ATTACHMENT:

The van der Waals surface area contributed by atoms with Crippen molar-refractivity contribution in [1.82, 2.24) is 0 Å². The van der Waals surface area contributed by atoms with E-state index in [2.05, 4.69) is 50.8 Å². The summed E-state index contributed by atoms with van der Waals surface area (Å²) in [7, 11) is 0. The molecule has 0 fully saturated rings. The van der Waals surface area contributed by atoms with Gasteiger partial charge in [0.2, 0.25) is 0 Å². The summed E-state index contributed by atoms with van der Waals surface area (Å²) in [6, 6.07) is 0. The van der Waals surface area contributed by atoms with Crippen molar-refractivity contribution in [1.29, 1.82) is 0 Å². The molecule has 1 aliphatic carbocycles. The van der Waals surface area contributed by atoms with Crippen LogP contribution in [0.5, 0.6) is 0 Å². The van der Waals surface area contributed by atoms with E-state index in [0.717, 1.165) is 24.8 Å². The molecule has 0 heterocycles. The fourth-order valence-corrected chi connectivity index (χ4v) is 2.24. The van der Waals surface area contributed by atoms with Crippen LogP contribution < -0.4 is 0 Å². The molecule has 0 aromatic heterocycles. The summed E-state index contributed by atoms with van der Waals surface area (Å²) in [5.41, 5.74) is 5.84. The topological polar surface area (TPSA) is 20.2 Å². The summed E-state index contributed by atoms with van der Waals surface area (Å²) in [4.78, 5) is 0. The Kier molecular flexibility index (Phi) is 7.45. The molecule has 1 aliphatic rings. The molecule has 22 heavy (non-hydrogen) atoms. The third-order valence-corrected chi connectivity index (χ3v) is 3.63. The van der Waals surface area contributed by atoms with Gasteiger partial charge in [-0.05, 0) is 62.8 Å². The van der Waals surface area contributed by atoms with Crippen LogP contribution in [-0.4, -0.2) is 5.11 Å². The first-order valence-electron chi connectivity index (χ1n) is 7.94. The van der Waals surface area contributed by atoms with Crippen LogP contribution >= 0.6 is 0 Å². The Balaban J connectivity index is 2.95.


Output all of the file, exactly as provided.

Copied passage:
The van der Waals surface area contributed by atoms with Crippen molar-refractivity contribution in [1.82, 2.24) is 0 Å². The van der Waals surface area contributed by atoms with E-state index in [2.05, 4.69) is 50.8 Å². The summed E-state index contributed by atoms with van der Waals surface area (Å²) in [7, 11) is 0. The molecule has 0 fully saturated rings. The van der Waals surface area contributed by atoms with Gasteiger partial charge in [0.2, 0.25) is 0 Å². The summed E-state index contributed by atoms with van der Waals surface area (Å²) in [6, 6.07) is 0. The van der Waals surface area contributed by atoms with Crippen molar-refractivity contribution in [1.29, 1.82) is 0 Å². The molecule has 1 aliphatic carbocycles. The van der Waals surface area contributed by atoms with Crippen LogP contribution in [0.5, 0.6) is 0 Å². The van der Waals surface area contributed by atoms with E-state index in [0.717, 1.165) is 24.8 Å². The molecule has 0 heterocycles. The fourth-order valence-corrected chi connectivity index (χ4v) is 2.24. The van der Waals surface area contributed by atoms with Crippen LogP contribution < -0.4 is 0 Å². The molecule has 0 aromatic heterocycles. The summed E-state index contributed by atoms with van der Waals surface area (Å²) in [5.41, 5.74) is 5.84. The topological polar surface area (TPSA) is 20.2 Å². The summed E-state index contributed by atoms with van der Waals surface area (Å²) in [4.78, 5) is 0. The Kier molecular flexibility index (Phi) is 7.45. The molecule has 1 aliphatic rings. The molecule has 22 heavy (non-hydrogen) atoms. The third-order valence-corrected chi connectivity index (χ3v) is 3.63. The van der Waals surface area contributed by atoms with Gasteiger partial charge in [-0.05, 0) is 62.8 Å². The van der Waals surface area contributed by atoms with Crippen LogP contribution in [-0.4, -0.2) is 5.11 Å². The first-order valence-electron chi connectivity index (χ1n) is 7.94. The van der Waals surface area contributed by atoms with Crippen LogP contribution >= 0.6 is 0 Å². The Balaban J connectivity index is 2.95.